ad info

 
CNN.com  nature
myCNN | Video | Audio | Headline News Brief | Free E-mail | Feedback  

 

  Search
 
 

 
NATURE
TOP STORIES

New hurdles hamper Galapagos oil spill cleanup

Insight, Prius lead the hybrid-powered fleet

Picture: Indonesia's Merapi volcano erupts

(MORE)

TOP STORIES

Up to 2,000 killed in India quake; fear of aftershocks spreads

Clinton aide denies reports of White House vandalism

New hurdles hamper Galapagos oil-spill cleanup

Two more Texas fugitives will contest extradition

(MORE)

MARKETS
4:30pm ET, 4/16
144.70
8257.60
3.71
1394.72
10.90
879.91
 


WORLD

U.S.

POLITICS

LAW

TECHNOLOGY

ENTERTAINMENT

HEALTH

TRAVEL

FOOD

ARTS & STYLE



(MORE HEADLINES)
*
  E-MAIL:
Subscribe to one of our news e-mail lists.
Enter your address:
Or:
Get a free e-mail account

 DISCUSSION:
 message boards
 chat
 feedback

  CNN WEB SITES:
CNN Websites
 AsiaNow
 En Español
 Em Português
 Svenska
 Norge
 Danmark
 Italian

 FASTER ACCESS:
 europe
 japan

 TIME INC. SITES:
 CNN NETWORKS:
Networks image
 more networks
 transcripts

 SITE INFO:
 help
 contents
 search
 ad info
 jobs

 WEB SERVICES:
CNN e-store


Loggers threaten last stronghold of Philippine biodiversity

mountain
The Sierra Madre is the largest remaining area of forest habitat in the Philippines  

May 31, 2000
Web posted at: 4:08 p.m. EDT (2008 GMT)

PALANAN, Philippines (CNN) -- In the Philippines, no wilderness equals the Sierra Madre, a vast and rare swath that stretches from the mountains to the ocean. But the wilderness, like the biological riches it contains, faces the risk of extinction, according to environmentalists.

"If we lose the Sierra Madre, then there's no way Philippine biodiversity can survive the next 10 years," said Perry Ong of Conservation International, a non-profit organization based in Washington that seeks to protect biologically rich areas of the world.

 VIDEO
VideoCNN's Gary Strieker explores the forest.
Real 28K 80K
Windows Media 28K 80K
 
  GALLERY
 
  MESSAGE BOARD
 

The Sierra Madre forest shelters much of the biological diversity of the Philippines, where most species of plants and animals are unique to the islands. Scientists say it must be protected.

Forests in the Philippines were once the richest and most diverse in all of Southeast Asia, before commercial logging and clearing for agriculture obliterated them.

In the last century, nearly 90 percent of Philippine forests disappeared. The largest remaining block stands in northern Luzon, the Sierra Madre.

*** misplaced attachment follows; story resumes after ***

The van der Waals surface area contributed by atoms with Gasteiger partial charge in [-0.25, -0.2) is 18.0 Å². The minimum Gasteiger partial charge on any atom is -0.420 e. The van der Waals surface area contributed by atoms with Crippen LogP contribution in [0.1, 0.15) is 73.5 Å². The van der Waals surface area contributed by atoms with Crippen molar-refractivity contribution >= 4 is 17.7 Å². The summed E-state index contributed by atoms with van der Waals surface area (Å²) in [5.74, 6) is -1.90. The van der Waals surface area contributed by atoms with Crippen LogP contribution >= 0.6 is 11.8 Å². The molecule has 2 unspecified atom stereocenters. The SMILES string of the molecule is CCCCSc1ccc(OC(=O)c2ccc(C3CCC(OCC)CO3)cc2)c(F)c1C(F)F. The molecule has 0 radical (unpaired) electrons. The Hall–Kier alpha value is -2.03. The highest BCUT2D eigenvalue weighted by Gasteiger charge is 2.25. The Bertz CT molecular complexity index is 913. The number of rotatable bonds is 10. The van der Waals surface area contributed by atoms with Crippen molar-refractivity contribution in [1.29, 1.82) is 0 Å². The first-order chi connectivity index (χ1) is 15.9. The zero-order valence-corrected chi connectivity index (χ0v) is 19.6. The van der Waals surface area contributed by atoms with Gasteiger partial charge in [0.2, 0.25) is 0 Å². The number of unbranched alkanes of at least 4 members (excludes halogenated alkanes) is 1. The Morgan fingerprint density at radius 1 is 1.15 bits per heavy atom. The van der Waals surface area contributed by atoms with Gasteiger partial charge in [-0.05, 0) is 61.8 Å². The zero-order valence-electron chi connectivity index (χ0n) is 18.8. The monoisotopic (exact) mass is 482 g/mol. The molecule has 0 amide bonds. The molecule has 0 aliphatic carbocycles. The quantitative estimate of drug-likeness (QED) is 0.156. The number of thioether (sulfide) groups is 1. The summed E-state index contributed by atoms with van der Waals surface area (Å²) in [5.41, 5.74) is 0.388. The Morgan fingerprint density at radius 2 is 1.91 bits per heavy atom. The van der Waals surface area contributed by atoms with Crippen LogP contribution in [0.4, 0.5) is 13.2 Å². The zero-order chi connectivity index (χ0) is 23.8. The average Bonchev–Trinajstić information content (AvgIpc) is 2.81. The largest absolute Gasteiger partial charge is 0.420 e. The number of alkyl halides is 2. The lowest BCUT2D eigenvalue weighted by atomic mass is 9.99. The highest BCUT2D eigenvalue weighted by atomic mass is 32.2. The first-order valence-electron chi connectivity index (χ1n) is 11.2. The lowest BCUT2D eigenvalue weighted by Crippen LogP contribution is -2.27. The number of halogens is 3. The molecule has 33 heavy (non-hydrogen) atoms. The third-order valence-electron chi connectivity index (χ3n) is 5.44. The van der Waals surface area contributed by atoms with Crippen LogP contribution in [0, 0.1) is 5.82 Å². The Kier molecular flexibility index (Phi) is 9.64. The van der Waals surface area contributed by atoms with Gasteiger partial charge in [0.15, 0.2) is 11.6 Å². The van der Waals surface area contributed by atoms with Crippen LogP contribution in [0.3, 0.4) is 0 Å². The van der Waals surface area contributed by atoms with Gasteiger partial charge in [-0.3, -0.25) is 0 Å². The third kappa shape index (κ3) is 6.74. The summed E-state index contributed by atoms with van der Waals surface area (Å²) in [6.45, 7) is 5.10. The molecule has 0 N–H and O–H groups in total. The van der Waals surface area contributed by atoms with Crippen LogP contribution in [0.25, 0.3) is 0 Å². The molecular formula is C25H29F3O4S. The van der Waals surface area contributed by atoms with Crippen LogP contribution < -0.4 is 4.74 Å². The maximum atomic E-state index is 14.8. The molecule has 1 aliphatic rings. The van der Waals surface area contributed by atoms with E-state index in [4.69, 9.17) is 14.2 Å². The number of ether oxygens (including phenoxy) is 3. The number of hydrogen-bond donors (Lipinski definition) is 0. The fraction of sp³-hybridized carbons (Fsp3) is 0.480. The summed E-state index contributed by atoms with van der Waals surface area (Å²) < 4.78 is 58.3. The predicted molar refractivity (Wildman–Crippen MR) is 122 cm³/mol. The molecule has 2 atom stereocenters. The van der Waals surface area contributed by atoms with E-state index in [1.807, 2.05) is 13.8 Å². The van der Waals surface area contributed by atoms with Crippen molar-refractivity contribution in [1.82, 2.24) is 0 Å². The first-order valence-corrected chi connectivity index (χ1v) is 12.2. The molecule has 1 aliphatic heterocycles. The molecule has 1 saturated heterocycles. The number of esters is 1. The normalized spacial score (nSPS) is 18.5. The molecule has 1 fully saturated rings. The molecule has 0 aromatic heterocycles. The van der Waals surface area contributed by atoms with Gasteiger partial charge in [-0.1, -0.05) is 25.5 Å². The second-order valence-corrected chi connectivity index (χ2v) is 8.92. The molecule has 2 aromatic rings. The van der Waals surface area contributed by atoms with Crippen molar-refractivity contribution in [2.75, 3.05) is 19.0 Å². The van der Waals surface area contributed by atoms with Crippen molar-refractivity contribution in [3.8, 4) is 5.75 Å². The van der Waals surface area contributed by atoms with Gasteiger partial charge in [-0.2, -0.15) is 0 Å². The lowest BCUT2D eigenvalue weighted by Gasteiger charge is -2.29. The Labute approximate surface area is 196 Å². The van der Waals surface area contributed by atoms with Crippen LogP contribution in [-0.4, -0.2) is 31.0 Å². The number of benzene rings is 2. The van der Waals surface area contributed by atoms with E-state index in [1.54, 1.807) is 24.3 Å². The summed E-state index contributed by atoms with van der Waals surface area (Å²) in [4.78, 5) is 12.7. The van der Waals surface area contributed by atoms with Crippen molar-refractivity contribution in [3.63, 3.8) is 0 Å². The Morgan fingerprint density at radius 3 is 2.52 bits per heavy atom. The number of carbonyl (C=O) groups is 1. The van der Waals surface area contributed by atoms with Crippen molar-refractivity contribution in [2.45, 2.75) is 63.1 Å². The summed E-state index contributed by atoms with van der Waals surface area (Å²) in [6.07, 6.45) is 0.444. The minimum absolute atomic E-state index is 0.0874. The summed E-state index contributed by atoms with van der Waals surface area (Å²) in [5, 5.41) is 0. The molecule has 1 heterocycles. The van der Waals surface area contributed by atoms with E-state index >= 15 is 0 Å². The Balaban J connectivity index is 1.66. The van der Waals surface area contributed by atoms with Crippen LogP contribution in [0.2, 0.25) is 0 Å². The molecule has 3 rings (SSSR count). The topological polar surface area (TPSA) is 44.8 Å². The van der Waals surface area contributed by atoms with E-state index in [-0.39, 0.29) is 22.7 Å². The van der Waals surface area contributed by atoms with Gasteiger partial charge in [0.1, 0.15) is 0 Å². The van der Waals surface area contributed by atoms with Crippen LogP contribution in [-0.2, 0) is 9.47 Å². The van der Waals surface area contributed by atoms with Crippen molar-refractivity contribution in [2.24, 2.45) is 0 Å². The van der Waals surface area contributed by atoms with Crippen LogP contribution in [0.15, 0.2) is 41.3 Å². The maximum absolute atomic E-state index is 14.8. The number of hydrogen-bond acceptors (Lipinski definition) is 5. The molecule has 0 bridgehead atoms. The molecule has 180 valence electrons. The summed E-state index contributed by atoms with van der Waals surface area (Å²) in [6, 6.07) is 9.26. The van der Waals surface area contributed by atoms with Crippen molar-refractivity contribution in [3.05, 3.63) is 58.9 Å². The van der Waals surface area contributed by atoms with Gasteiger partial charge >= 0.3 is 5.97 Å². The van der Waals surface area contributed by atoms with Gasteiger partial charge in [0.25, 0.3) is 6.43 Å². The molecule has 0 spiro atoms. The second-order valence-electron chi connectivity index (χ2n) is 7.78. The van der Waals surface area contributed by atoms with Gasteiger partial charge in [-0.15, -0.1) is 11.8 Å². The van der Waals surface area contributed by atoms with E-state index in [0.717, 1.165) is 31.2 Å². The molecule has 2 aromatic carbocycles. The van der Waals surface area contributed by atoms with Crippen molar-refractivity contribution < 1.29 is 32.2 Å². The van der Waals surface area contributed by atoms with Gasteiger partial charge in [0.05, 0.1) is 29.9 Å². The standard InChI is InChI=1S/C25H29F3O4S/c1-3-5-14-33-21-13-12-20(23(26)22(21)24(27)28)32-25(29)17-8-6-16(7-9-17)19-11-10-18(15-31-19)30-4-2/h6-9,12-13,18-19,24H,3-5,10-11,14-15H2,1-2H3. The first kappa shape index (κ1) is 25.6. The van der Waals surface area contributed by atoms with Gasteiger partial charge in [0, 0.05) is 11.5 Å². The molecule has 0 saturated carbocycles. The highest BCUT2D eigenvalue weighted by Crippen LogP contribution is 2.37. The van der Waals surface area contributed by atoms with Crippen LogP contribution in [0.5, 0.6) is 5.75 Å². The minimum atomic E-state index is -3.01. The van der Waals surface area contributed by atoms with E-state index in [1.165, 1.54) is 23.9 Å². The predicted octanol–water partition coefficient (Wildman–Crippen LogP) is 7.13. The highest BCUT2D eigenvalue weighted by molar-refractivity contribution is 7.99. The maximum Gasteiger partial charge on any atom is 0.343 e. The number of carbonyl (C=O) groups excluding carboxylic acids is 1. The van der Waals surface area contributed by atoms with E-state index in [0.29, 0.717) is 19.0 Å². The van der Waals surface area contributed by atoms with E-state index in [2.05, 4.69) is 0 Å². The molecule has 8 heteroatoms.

Authorities are closing down sawmills, but the forest still faces serious threats. Forest rangers keep constant watch for illegal loggers smuggling timber downriver.

"It is really dangerous, especially when we're confiscating, because those loggers have some hidden weapons," said ranger Mario Balagan.

sawmill
Authorities are cracking down on illegal logging and sawmills in the Sierra Madre  

More than 30,000 people live in a few coastal towns in the Sierra Madre. Some of them want more development.

But new roads and mining projects could endanger the forests and rivers. Conservationists are working with local leaders to avoid environmental damage.

Meanwhile, the national government has proclaimed the core of the forest a natural park, although it still requires congressional approval.

Across more than 7,000 Philippine islands, most remaining fragments of ancient forests are expected to disappear during the next 20 years. But this one, the largest of them all, now has a reasonable chance to survive.

The alternative is mass extinction for the Philippines, losing most living things that made these islands like no others on the planet.

"Once this is gone, we have already reached a point of no return," said Leonardo Co of Conservation International.



RELATED STORIES:
Governments sound biodiversity alarm in Nairobi
May 22, 2000
Artificial reefs 'planted' to benefit Hong Kong dolphins
May 16, 2000
Summit laws unable to protect most endangered species
May 11, 2000
Forest Service roadless plan is a detour, say critics
May 10, 2000
Earth Matters: Whales win, sharks lose at endangered species summit
April 28, 2000
CITES assembly seals deal to ban ivory trade
April 25, 2000

RELATED SITES:
Conservation International


Note: Pages will open in a new browser window
External sites are not endorsed by CNN Interactive.
 Search   


Back to the top   © 2001 Cable News Network. All Rights Reserved.
Terms under which this service is provided to you.
Read our privacy guidelines.